Most of those who read Beatrix Potter as children are left with warm memories of mischievous talking animals at bedtime. But revisiting the tales as an older reader is well worth it. Potter was a fascinating woman: she had a miserable childhood with strict Victorian parents, and her only escape was the menagerie of animals she kept in her nursery. Unable to pursue her true passion — natural science — she wrote and illustrated her popular children’s books. The animals are reflections of late Victorian society, while also revealing the cruel brutality of nature. Beneath the sweet drawings and delicate prose lies a surprisingly deep question: are humans really any different from animals?
Beatrix Potter was an incredible scientist in her own right. When her pets died, she had no sentimentality — she boiled their skeletons and studied their anatomy. Later in life, she donated thousands of acres of land to the Natural Trust, and is credited with preserving some of the most beautiful areas of the Lake District.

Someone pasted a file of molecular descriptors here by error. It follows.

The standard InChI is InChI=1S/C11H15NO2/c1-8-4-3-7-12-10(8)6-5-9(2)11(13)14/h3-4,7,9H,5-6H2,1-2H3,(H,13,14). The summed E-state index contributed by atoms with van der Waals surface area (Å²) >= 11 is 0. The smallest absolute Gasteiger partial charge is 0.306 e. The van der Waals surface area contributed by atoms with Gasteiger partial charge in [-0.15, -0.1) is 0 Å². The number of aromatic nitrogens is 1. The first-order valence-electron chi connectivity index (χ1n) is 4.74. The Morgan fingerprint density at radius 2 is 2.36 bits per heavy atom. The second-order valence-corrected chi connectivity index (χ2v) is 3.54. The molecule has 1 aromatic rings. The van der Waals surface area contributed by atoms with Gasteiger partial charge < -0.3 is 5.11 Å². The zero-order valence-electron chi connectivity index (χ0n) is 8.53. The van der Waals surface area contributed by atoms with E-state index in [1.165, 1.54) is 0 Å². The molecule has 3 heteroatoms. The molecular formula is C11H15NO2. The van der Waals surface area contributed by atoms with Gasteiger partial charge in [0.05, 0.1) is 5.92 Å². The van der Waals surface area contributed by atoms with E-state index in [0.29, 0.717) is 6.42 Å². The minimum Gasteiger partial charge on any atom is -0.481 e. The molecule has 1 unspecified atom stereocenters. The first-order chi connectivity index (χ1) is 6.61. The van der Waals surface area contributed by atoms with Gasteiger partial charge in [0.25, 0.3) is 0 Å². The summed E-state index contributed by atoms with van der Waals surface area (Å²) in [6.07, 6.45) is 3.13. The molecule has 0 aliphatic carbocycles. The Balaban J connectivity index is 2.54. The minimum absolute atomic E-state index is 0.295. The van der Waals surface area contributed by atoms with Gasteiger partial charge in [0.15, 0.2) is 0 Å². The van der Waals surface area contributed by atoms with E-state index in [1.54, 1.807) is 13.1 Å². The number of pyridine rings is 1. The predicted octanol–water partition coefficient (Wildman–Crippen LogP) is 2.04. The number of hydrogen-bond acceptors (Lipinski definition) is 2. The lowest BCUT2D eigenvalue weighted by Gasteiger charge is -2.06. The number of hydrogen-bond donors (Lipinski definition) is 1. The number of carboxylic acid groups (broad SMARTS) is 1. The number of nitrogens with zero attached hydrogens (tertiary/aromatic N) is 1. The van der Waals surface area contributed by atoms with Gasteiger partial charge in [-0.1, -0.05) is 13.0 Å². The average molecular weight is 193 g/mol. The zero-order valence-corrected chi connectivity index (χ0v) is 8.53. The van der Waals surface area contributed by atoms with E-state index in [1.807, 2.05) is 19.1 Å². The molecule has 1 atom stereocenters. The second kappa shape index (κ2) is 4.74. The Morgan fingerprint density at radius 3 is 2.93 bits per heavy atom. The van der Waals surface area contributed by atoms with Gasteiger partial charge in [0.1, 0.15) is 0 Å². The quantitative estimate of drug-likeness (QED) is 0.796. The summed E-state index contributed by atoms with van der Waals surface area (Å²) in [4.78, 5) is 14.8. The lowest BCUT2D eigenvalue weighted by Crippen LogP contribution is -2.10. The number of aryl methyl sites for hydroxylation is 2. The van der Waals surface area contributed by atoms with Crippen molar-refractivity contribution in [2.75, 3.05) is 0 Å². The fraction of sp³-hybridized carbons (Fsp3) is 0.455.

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Potter does not shy away from the cruelty of the animal kingdom — duck eggs are stolen by wily foxes, and rabbits are baked into pies. But her creatures also wear jackets and pinafores, hold down jobs and talk to each other. Are animals really so different from people?
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From the Two Bad Mice to naughty Peter Rabbit, Potter’s characters often find themselves in a spot of trouble. Should they be punished for their mistakes? And is it right to find mischief such an endearing trait?
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Laundrywomen, shopkeepers, landlords — Potter’s animals work for a living, and seem to represent the rising middle class which was overtaking the gentry as Potter penned her tales. The characters who work hard are rewarded, while lazy creatures get their comeuppance. How have our attitudes to work developed in the century since?
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